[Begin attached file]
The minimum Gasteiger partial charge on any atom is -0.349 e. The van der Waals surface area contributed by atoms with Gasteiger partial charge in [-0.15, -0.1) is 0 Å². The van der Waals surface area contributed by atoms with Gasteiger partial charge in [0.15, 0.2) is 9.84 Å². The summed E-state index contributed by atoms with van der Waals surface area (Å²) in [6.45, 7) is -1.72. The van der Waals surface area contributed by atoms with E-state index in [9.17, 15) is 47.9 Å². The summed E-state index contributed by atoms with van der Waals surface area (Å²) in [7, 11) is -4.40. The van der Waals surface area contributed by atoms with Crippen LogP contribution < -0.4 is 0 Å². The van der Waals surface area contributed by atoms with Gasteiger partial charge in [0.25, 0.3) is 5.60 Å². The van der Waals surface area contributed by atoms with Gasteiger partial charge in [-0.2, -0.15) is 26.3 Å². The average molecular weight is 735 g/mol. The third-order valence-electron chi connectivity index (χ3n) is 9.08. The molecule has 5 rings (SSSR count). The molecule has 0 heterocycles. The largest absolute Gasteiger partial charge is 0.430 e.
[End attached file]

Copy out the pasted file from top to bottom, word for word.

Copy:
The minimum Gasteiger partial charge on any atom is -0.349 e. The van der Waals surface area contributed by atoms with Gasteiger partial charge in [-0.15, -0.1) is 0 Å². The van der Waals surface area contributed by atoms with Gasteiger partial charge in [0.15, 0.2) is 9.84 Å². The summed E-state index contributed by atoms with van der Waals surface area (Å²) in [6.45, 7) is -1.72. The van der Waals surface area contributed by atoms with E-state index in [9.17, 15) is 47.9 Å². The summed E-state index contributed by atoms with van der Waals surface area (Å²) in [7, 11) is -4.40. The van der Waals surface area contributed by atoms with Crippen LogP contribution < -0.4 is 0 Å². The van der Waals surface area contributed by atoms with Gasteiger partial charge in [0.25, 0.3) is 5.60 Å². The van der Waals surface area contributed by atoms with Gasteiger partial charge in [-0.2, -0.15) is 26.3 Å². The average molecular weight is 735 g/mol. The third-order valence-electron chi connectivity index (χ3n) is 9.08. The molecule has 5 rings (SSSR count). The molecule has 0 heterocycles. The largest absolute Gasteiger partial charge is 0.430 e.